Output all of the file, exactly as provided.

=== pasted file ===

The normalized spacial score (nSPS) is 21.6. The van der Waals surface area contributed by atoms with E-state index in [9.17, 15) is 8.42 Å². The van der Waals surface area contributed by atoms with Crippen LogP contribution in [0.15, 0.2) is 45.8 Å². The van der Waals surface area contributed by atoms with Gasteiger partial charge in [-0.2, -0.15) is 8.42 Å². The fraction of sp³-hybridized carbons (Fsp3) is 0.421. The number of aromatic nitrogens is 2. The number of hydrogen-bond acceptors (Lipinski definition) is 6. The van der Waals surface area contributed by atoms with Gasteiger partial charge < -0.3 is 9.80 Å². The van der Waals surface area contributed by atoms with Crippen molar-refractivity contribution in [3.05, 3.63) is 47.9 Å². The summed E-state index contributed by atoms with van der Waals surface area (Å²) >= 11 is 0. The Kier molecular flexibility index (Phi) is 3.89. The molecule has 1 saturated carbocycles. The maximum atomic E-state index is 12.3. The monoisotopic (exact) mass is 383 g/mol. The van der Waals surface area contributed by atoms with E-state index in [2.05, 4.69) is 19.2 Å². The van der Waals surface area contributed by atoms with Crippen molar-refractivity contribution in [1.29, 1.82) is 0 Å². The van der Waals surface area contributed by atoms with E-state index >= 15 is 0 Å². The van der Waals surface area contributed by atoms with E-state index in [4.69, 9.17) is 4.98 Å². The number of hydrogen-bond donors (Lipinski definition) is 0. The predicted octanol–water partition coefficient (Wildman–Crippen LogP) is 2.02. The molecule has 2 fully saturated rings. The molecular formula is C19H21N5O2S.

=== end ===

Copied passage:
The normalized spacial score (nSPS) is 21.6. The van der Waals surface area contributed by atoms with E-state index in [9.17, 15) is 8.42 Å². The van der Waals surface area contributed by atoms with Crippen LogP contribution in [0.15, 0.2) is 45.8 Å². The van der Waals surface area contributed by atoms with Gasteiger partial charge in [-0.2, -0.15) is 8.42 Å². The fraction of sp³-hybridized carbons (Fsp3) is 0.421. The number of aromatic nitrogens is 2. The number of hydrogen-bond acceptors (Lipinski definition) is 6. The van der Waals surface area contributed by atoms with Gasteiger partial charge < -0.3 is 9.80 Å². The van der Waals surface area contributed by atoms with Crippen molar-refractivity contribution in [3.05, 3.63) is 47.9 Å². The summed E-state index contributed by atoms with van der Waals surface area (Å²) >= 11 is 0. The Kier molecular flexibility index (Phi) is 3.89. The molecule has 1 saturated carbocycles. The maximum atomic E-state index is 12.3. The monoisotopic (exact) mass is 383 g/mol. The van der Waals surface area contributed by atoms with E-state index in [2.05, 4.69) is 19.2 Å². The van der Waals surface area contributed by atoms with Crippen molar-refractivity contribution in [1.29, 1.82) is 0 Å². The van der Waals surface area contributed by atoms with E-state index >= 15 is 0 Å². The van der Waals surface area contributed by atoms with E-state index in [4.69, 9.17) is 4.98 Å². The number of hydrogen-bond donors (Lipinski definition) is 0. The predicted octanol–water partition coefficient (Wildman–Crippen LogP) is 2.02. The molecule has 2 fully saturated rings. The molecular formula is C19H21N5O2S.